www.onpostmodernism.com
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Those of us born post 1972 are clearly not, on mass, suffering from the severity of the ‘flatting of affect’ personified by the tragic ‘muselmann’ but it is proposed by none other than the eminent Fredric Jameson, American literary critic and Marxist political theorist, that we are subject to dramatic shift under postmodernism where our emotional responses are simulated and that Dr. Jeanne Willette observes Jameson experiences as a directly felt loss,

Fredric Jameson by Luca Del Baldo

“Jameson wrote, ‘…aesthetic production today has become integrated into commodity production generally…’ The lack of order and hierarchy during “Late Capitalism” extended to a “flattening” effect in which the border between the real and the simulacra was erased because once capitalism turns everything into a commodity, everything is equalized. The “flattening effect” is extended to emotions which can no longer be real and can only be simulated. Within the realm of capitalism, images make money or not and it makes no difference to the system whether the “art” commodity comes from Rachmoninoff or the Rolling Stones. The sub-text of Jameson’s work is one of regret at the passing of Modernism and a veiled condemnation of the Postmodern. The essay is elegiac, shot through with a sense of loss and longing for a legendary past,” Dr. Jeanne S. M. Willette, 2012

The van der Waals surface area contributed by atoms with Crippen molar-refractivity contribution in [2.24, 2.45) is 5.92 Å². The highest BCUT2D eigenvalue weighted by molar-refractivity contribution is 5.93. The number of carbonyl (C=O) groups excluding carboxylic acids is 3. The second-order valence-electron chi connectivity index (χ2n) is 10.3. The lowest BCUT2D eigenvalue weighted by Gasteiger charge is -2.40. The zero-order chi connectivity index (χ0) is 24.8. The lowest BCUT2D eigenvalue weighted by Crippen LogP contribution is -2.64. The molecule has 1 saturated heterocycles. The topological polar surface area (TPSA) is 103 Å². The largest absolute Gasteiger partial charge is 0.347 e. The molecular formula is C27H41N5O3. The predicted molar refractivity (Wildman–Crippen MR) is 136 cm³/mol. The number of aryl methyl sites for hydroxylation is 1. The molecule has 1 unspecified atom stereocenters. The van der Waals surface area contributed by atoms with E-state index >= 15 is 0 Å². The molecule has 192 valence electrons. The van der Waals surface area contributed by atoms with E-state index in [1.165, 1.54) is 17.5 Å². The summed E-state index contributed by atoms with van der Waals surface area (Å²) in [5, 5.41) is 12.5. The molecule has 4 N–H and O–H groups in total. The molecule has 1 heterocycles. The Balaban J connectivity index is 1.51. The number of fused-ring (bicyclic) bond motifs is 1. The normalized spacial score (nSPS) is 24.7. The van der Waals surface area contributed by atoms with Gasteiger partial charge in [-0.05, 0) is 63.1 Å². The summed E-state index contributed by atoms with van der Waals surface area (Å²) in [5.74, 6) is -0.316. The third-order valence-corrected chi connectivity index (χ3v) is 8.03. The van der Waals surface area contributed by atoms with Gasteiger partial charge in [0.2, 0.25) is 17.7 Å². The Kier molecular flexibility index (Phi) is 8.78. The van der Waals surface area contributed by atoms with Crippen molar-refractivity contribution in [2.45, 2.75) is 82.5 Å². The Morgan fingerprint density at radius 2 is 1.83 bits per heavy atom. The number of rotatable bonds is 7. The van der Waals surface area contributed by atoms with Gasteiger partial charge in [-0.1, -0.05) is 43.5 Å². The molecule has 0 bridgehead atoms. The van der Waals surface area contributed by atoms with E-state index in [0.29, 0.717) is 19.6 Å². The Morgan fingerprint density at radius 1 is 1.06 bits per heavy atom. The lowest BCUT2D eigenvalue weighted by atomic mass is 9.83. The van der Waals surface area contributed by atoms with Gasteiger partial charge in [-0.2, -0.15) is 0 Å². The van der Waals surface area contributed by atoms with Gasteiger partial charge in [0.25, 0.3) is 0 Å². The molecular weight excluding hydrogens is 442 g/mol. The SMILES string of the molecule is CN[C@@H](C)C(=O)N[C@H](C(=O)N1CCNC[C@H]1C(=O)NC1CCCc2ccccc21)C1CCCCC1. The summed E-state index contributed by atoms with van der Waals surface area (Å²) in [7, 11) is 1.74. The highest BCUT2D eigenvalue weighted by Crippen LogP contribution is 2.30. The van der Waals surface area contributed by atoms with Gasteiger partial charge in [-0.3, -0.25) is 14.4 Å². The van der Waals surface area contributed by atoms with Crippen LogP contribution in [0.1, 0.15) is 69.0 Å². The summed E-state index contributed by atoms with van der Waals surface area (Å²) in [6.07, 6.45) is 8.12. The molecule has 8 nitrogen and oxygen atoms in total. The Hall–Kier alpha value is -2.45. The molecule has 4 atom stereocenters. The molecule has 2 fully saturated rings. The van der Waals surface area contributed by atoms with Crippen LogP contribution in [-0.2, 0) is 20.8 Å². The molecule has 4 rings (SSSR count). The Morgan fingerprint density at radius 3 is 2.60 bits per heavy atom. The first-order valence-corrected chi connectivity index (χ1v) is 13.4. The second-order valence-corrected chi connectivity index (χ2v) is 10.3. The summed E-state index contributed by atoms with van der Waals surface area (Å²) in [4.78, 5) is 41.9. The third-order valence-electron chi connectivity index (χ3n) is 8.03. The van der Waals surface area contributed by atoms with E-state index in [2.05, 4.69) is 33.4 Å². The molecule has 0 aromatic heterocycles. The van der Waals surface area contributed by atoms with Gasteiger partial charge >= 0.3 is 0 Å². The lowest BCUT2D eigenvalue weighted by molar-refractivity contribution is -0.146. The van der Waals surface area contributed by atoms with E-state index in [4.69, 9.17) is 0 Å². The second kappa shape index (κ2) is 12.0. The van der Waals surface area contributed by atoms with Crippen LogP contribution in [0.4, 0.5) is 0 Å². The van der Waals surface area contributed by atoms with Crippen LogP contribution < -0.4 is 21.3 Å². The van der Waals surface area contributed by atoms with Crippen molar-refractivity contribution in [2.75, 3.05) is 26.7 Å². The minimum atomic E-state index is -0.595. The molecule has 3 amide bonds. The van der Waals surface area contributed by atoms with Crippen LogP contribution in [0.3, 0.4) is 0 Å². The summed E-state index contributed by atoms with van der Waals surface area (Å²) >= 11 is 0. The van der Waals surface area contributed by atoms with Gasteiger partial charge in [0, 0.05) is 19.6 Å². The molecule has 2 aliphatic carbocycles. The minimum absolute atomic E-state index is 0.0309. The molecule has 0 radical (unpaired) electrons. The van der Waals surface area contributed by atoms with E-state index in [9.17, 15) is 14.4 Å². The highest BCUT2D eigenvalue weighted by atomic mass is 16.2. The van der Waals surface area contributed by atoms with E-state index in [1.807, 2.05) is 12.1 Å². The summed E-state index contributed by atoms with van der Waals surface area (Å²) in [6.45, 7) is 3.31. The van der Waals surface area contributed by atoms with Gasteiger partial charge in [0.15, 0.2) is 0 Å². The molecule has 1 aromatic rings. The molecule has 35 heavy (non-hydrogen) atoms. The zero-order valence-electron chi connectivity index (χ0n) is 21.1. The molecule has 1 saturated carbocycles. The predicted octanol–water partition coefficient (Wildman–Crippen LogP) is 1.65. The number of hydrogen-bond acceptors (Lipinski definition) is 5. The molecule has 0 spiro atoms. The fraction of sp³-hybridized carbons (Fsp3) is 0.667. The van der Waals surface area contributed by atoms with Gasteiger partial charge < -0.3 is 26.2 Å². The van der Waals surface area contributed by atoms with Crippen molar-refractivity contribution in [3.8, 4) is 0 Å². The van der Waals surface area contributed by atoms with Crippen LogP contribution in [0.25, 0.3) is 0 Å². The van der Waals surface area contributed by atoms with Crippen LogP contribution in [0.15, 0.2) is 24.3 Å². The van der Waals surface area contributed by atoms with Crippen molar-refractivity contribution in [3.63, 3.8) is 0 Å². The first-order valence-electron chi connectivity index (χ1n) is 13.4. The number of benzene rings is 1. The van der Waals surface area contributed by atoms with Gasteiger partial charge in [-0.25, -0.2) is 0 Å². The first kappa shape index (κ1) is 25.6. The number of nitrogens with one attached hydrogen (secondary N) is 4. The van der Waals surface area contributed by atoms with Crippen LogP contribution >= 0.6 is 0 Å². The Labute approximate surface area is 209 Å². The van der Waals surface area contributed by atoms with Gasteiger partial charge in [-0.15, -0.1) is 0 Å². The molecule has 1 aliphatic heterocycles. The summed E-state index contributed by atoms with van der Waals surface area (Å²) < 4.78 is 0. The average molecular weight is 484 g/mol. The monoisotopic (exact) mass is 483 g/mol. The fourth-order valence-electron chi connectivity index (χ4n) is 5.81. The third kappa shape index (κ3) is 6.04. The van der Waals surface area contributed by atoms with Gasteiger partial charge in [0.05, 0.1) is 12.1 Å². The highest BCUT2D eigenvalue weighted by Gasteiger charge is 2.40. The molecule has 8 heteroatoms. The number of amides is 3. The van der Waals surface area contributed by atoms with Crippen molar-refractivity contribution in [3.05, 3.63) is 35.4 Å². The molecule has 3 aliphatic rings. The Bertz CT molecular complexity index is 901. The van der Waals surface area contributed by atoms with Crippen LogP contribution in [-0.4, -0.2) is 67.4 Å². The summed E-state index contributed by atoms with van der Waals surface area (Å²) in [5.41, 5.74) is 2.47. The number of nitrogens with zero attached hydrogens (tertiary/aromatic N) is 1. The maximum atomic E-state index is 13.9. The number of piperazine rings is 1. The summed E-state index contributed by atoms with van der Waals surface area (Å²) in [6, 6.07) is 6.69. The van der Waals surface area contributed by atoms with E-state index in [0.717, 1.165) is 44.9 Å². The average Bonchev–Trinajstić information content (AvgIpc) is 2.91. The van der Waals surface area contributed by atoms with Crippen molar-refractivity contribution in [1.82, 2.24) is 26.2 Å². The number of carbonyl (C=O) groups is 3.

The hollowing out of meaning which occurs in the stages of the simulacrum is discussed previously in ‘Postmodernism: Living a Lie Dreaming the Truth’ and I won’t repeat that here; (also noted is the difference between effect and affect) an alternative useful contrast in understanding difference in the forces of modernism and postmodernism comes from Jameson himself,